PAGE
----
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Pay as you throw proposals

August 28, 2007 at 2:18 pm

With Britain being one of the worst countries in Europe for recycling, proposals have been put forward by local authorities for three schemes which would aim to increase our recycling rate and decrease our council tax bills.

Microchipped wheelie bins
Our rubbish would be identified by a microchip fitted to the bin and the weight of the rubbish ascertained by a machine on the dustcart enabling us to be charged according to the amount of waste generated. This would cost the average family around £10 a month.

Unchipped wheelie bins
In areas where bins are not microchipped, we would be able to choose the size of bin required with an 80 litre bin costing £85 per year and a 240 litre one costing £130 per year.

Pre-paid sacks
In areas where wheelie bins are impractical, we would have to buy pre-paid rubbish sacks costing about 60p for a 50 litre sack.

Reaction to these proposals
It is estimated by local authorities that these measures would result in a reduction of £30 a year in council tax. This may not seem much but, of the 1028 people polled by the Local Government Association, 64% of us were in favour of measures being introduced to reward those who recycle most and penalise those who don’t.

The Conservatives are highly sceptical, warning that the schemes would be far too hard to administer efficiently, would not result in lower council tax and would end up making people far more likely to fly-tip or burn their rubbish. In Ireland, where such schemes exist already, the unscrupulous have been ingenious in avoiding paying. So long as there is nothing in their rubbish to identify them, they think nothing of dumping it on the street or in skips, infuriating the law abiding majority of Irish citizens. With this in mind, who knows what the future has in store for these proposals?

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6 responses to “Pay as you throw proposals”

  1. Brenda Bleackley says:

    I think “pay as you throw” is a great idea. I think it will encourage those who don’t recycle to start. There are many on my road who could use this type of encouragement.

  2. Melissa Shovelton says:

    I think that in theory “pay as you throw” is a good idea, however a big chunk of household waste cannot be recycled and therefore people would be penalised for throwing away things that they have no control over. I am a keen recycler and I find that I have real trouble recycling plastic other than plastic bottles such as meat packets and cling film etc. Also aluminium foils. My household waste would be virtually non existent if there were somewhere that I could recycle these things. The government needs to sort out these problems and make it easier for people to recycle things before they start to impose penalties. I think that everyone would recycle if it were easier.

  3. Hannah Jay says:

    Although it sounds like a great idea, “Pay as you throw” might not be as brilliant. It would have a severe effect on people who don’t have as much money as the average family. It would help more recycling, but, with all the taxes, and food and clothing expenses, “Pay as you throw” might actually strip the families of their saved money for family trips, or treats. So, is it really our recycling answer?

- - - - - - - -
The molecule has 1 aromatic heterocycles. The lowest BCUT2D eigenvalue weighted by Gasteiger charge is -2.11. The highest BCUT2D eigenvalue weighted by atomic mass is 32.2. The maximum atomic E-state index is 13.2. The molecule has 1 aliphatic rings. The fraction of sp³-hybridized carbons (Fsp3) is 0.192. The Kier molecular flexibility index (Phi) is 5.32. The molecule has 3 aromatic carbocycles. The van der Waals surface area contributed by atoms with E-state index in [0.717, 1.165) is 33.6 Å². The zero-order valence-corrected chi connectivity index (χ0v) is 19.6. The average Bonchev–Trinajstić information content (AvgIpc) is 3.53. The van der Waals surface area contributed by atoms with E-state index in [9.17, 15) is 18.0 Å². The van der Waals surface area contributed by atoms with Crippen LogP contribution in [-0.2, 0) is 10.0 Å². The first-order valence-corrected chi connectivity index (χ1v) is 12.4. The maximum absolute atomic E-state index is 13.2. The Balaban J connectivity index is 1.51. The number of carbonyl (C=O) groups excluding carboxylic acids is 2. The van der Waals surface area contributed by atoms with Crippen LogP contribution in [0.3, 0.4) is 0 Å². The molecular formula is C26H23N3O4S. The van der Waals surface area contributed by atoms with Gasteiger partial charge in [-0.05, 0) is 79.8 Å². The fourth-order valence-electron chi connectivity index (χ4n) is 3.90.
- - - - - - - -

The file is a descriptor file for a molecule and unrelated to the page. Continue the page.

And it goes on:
4. Aisha Gharsalli says:

    Although I think the “Pay as you throw” idea is great, there is another very good alternative. I think New York put it into place a while ago. The idea is that people pay a certain amount for a bottle/can/etc. and when they return it, they get a certain percentage back. This would give homeless/poor people some means of making extra needed money. It would also eliminate the problem of trash lying around everywhere. Before a person threw away his/ her can, they would think twice about the money that would eventually add up if they returned it. My Comp 2 teacher was telling us about it, and i though WOW that’s a great suggestion. Just thought id share it with you!!!!

  5. Saja Rum says:

    I agree with my friend below me. Recycling in New York proved to be efficient by giving people money back in the end. People literally cleaned the streets up for you and submitted the recycable items to get a profit out of it. However, it seems unfair that you would have to pay so much to reycle and only receive 30 ponds in the end. Many poor families cant afford that. The ironic thing is that they are actually helping society, so why pay? I think the cost in the end should be greater than the cost in the begining. But if people will resort to burning trash and causing more pollution then "Pay As You Throw" should be enforced. Especially since they claim that Britian is a filthy country.

  6. Erica Johnston says:

    I agree with my two friends Bottle deposits are so much better than this pay as you throw buisness. With bottle deposits it helps curbsude recycling programs, it prevents liter, it helps the homeless, and it gives people incentives to litter! With the pay as you recycle idea I don’t think most families could afford that. Besides if you don’t choose to do the bottle deposits you don’t lose any money you just don’t get the money that you paid for the bottle in the first place back.

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